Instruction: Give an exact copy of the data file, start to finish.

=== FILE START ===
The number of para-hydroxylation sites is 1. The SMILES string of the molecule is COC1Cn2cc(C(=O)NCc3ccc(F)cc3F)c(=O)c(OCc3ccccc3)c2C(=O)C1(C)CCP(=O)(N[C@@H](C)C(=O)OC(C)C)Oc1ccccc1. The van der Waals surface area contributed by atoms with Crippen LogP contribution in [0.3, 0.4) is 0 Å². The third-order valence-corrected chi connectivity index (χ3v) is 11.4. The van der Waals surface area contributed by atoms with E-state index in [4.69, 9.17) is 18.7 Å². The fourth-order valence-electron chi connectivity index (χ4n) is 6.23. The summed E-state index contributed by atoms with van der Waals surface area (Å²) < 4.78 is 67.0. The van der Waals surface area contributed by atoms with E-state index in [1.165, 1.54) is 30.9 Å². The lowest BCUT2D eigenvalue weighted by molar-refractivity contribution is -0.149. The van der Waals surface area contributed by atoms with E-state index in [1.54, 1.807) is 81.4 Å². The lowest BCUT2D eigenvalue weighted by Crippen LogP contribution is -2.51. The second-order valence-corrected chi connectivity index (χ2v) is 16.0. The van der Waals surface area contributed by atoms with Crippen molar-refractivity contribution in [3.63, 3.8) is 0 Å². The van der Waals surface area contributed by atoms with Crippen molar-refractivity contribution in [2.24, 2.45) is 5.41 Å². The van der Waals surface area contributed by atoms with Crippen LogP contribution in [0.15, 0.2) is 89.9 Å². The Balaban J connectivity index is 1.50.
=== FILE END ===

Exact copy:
The number of para-hydroxylation sites is 1. The SMILES string of the molecule is COC1Cn2cc(C(=O)NCc3ccc(F)cc3F)c(=O)c(OCc3ccccc3)c2C(=O)C1(C)CCP(=O)(N[C@@H](C)C(=O)OC(C)C)Oc1ccccc1. The van der Waals surface area contributed by atoms with Crippen LogP contribution in [0.3, 0.4) is 0 Å². The third-order valence-corrected chi connectivity index (χ3v) is 11.4. The van der Waals surface area contributed by atoms with E-state index in [4.69, 9.17) is 18.7 Å². The fourth-order valence-electron chi connectivity index (χ4n) is 6.23. The summed E-state index contributed by atoms with van der Waals surface area (Å²) < 4.78 is 67.0. The van der Waals surface area contributed by atoms with E-state index in [1.165, 1.54) is 30.9 Å². The lowest BCUT2D eigenvalue weighted by molar-refractivity contribution is -0.149. The van der Waals surface area contributed by atoms with E-state index in [1.54, 1.807) is 81.4 Å². The lowest BCUT2D eigenvalue weighted by Crippen LogP contribution is -2.51. The second-order valence-corrected chi connectivity index (χ2v) is 16.0. The van der Waals surface area contributed by atoms with Crippen molar-refractivity contribution in [3.63, 3.8) is 0 Å². The van der Waals surface area contributed by atoms with Crippen molar-refractivity contribution in [2.24, 2.45) is 5.41 Å². The van der Waals surface area contributed by atoms with Crippen LogP contribution in [0.15, 0.2) is 89.9 Å². The Balaban J connectivity index is 1.50.